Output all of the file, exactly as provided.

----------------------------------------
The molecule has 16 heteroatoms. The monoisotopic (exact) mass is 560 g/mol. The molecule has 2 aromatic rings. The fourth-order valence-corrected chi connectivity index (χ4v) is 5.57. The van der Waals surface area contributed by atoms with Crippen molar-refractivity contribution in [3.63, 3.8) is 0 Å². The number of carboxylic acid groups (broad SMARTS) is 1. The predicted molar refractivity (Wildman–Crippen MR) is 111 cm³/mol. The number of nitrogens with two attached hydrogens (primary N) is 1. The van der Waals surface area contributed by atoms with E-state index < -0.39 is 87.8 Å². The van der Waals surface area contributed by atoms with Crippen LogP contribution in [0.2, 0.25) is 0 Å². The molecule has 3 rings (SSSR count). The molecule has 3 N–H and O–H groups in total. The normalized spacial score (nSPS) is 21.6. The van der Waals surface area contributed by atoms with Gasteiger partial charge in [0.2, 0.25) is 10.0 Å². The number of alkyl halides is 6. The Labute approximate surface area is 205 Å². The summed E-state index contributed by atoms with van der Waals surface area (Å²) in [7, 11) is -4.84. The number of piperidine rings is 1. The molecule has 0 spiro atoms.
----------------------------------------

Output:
The molecule has 16 heteroatoms. The monoisotopic (exact) mass is 560 g/mol. The molecule has 2 aromatic rings. The fourth-order valence-corrected chi connectivity index (χ4v) is 5.57. The van der Waals surface area contributed by atoms with Crippen molar-refractivity contribution in [3.63, 3.8) is 0 Å². The number of carboxylic acid groups (broad SMARTS) is 1. The predicted molar refractivity (Wildman–Crippen MR) is 111 cm³/mol. The number of nitrogens with two attached hydrogens (primary N) is 1. The van der Waals surface area contributed by atoms with E-state index < -0.39 is 87.8 Å². The van der Waals surface area contributed by atoms with Crippen LogP contribution in [0.2, 0.25) is 0 Å². The molecule has 3 rings (SSSR count). The molecule has 3 N–H and O–H groups in total. The normalized spacial score (nSPS) is 21.6. The van der Waals surface area contributed by atoms with Gasteiger partial charge in [0.2, 0.25) is 10.0 Å². The number of alkyl halides is 6. The Labute approximate surface area is 205 Å². The summed E-state index contributed by atoms with van der Waals surface area (Å²) in [7, 11) is -4.84. The number of piperidine rings is 1. The molecule has 0 spiro atoms.